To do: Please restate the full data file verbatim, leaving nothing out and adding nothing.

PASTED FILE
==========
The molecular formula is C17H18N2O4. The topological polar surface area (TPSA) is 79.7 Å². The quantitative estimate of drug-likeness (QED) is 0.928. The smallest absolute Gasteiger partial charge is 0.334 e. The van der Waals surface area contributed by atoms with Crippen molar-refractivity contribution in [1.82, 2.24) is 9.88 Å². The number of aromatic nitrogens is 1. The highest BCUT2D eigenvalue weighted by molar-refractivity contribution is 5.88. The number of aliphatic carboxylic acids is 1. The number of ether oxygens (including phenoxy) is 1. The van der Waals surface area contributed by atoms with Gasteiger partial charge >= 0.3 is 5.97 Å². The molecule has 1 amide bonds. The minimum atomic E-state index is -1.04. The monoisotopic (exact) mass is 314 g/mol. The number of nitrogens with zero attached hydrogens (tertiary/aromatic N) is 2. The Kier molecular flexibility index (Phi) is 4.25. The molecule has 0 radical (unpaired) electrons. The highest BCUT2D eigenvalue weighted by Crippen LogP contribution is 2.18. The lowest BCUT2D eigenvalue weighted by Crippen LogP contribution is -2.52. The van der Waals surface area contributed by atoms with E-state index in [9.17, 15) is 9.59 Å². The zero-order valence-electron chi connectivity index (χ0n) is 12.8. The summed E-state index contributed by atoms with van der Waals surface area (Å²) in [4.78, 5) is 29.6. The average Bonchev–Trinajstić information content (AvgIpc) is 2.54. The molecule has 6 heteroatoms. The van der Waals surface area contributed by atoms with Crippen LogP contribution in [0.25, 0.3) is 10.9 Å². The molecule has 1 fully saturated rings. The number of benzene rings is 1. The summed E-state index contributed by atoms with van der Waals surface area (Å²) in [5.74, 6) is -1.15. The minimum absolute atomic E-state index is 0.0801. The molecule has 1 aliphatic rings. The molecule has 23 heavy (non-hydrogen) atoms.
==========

The molecular formula is C17H18N2O4. The topological polar surface area (TPSA) is 79.7 Å². The quantitative estimate of drug-likeness (QED) is 0.928. The smallest absolute Gasteiger partial charge is 0.334 e. The van der Waals surface area contributed by atoms with Crippen molar-refractivity contribution in [1.82, 2.24) is 9.88 Å². The number of aromatic nitrogens is 1. The highest BCUT2D eigenvalue weighted by molar-refractivity contribution is 5.88. The number of aliphatic carboxylic acids is 1. The number of ether oxygens (including phenoxy) is 1. The van der Waals surface area contributed by atoms with Gasteiger partial charge >= 0.3 is 5.97 Å². The molecule has 1 amide bonds. The minimum atomic E-state index is -1.04. The monoisotopic (exact) mass is 314 g/mol. The number of nitrogens with zero attached hydrogens (tertiary/aromatic N) is 2. The Kier molecular flexibility index (Phi) is 4.25. The molecule has 0 radical (unpaired) electrons. The highest BCUT2D eigenvalue weighted by Crippen LogP contribution is 2.18. The lowest BCUT2D eigenvalue weighted by Crippen LogP contribution is -2.52. The van der Waals surface area contributed by atoms with E-state index in [9.17, 15) is 9.59 Å². The zero-order valence-electron chi connectivity index (χ0n) is 12.8. The summed E-state index contributed by atoms with van der Waals surface area (Å²) in [4.78, 5) is 29.6. The average Bonchev–Trinajstić information content (AvgIpc) is 2.54. The molecule has 6 heteroatoms. The van der Waals surface area contributed by atoms with Crippen LogP contribution in [0.25, 0.3) is 10.9 Å². The molecule has 1 fully saturated rings. The number of benzene rings is 1. The summed E-state index contributed by atoms with van der Waals surface area (Å²) in [5.74, 6) is -1.15. The minimum absolute atomic E-state index is 0.0801. The molecule has 1 aliphatic rings. The molecule has 23 heavy (non-hydrogen) atoms.